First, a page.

Rolling

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Hello,

I'm new here.

Can anyone check these equations if they are correct.

Rolling velocity

Without friction - v=gt sin x

With friction - v=gt(sin x- ucos x)

x is angle of inclination and u is frictional coefficient and t is time taken and g is acceleration due to gravity.

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Is this homework?

You really need to explain the problem more completely otherwise people are left guessing what you mean.

I am guessing that you are talking about a ball rolling down a slope from a standing start so the equation of constant acceleration applies with the downslope acceleration = gsin(x) so we have using

vt = u + ft = 0 + gsin(x) * t

But will the ball roll or slide down the slope?

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Hello, studiot, the ball is rolling down the slope. They aren't any homework, I did try to find rolling equations myself and put them here for check.

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You gave two situations I started with the first and simplest.

What causes the ball to roll if there is no friction? In the real world, air friction would be enough to turn it, but in our idealisation there are no such forces acting.

Note that a vehicle or railway engine wheels will spin under the vehicle when driven from the centre axle without moving the vehicle if there is not enough friction.

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Is this homework?

You really need to explain the problem more completely otherwise people are left guessing what you mean.

I am guessing that you are talking about a ball rolling down a slope from a standing start so the equation of constant acceleration applies with the downslope acceleration = gsin(x) so we have using

vt = u + ft = 0 + gsin(x) * t

But will the ball roll or slide down the slope?

" vt = u + ft = 0 + gsin(x) * t "

Surely that would be the equation of a block/ball sliding down a frictionless slope. A ball rolling down a slope has a complete other factor to be considered - which your other points show you are keeping in mind - and which I will not spoil the fun by mentioning.

To give a hint: create your model based on conservation of energy, consider at start of experiment a still ball at height h1 and at the end a rolling ball at h2.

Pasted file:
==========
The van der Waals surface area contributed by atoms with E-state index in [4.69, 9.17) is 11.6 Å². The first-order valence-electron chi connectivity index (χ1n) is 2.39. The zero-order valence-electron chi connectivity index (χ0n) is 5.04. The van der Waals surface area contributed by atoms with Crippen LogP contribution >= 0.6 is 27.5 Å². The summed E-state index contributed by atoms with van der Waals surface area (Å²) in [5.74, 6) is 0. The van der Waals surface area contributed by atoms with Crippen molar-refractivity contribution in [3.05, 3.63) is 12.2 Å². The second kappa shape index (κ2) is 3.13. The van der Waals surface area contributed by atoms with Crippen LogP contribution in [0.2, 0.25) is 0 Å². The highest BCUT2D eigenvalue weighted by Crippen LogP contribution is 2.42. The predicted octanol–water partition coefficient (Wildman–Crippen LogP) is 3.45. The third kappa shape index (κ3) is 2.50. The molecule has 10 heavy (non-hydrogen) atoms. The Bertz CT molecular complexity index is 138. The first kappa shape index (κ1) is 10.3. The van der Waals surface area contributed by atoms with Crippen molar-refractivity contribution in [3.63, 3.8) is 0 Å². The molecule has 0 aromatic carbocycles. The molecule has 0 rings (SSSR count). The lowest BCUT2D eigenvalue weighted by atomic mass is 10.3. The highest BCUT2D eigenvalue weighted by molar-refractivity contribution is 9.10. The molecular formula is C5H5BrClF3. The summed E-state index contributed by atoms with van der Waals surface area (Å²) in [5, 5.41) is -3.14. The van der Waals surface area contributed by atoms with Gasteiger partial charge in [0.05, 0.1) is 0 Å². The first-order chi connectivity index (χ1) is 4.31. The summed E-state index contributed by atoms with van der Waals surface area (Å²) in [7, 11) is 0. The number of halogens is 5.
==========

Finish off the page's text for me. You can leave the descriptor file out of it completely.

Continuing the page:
Hint 2 - it is not the same as the frictionless slope equation given above

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Surely that would be the equation of a block/ball sliding down a frictionless slope.

Yes that is what I said.

I also asked what causes the ball to roll if there is no friction?

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Well, friends, I think I should show the derivation of these equations here.

Check this: https://en.wikipedia.org/wiki/Rolling

Check whether the last section of the article (created by me) is right.

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You're editing wikipedia without the first idea of the topic?

Think of a frictionless slope and a natural frictional slope. In one case the ball will slide down - in the second it will roll down. They are NOT the same situation. I suggested an energy audit - did you give it a go? Did you answer Studiot's question of why the ball rolls?

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Certainly, the body will slide if there is no friction. But, we think that some imaginary force F acts on the body thereby creating a couple, causing rotation, we can surely accept it as rolling without friction. I agree that situation is only imaginable and not practical. For the real world, the second equation should be apt.

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Certainly, the body will slide if there is no friction. But, we think that some imaginary force F acts on the body thereby creating a couple, causing rotation, we can surely accept it as rolling without friction. I agree that situation is only imaginable and not practical. For the real world, the second equation should be apt.

Nah. A body that goes from stationary to rotating (whether or not there is additional linear motion as well) has changed measurably - imaginary forces do not cut it; you need to have force applied over a distance and thus work to do an energy audit. If it is sliding with no friction, or sliding with some friction then you have one simple case - but rolling brings a completely new element to the model which must be accounted for properly; you have not done this

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Great Find. I always like explanations that use two different ways to get to the same answer. Out of curiosity - I would use the second method; am I right in presuming you would have used the first?

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I seeeeeeeeeeeeeeeeeeeeeee.................... So, are my equations wrong ? Create an account

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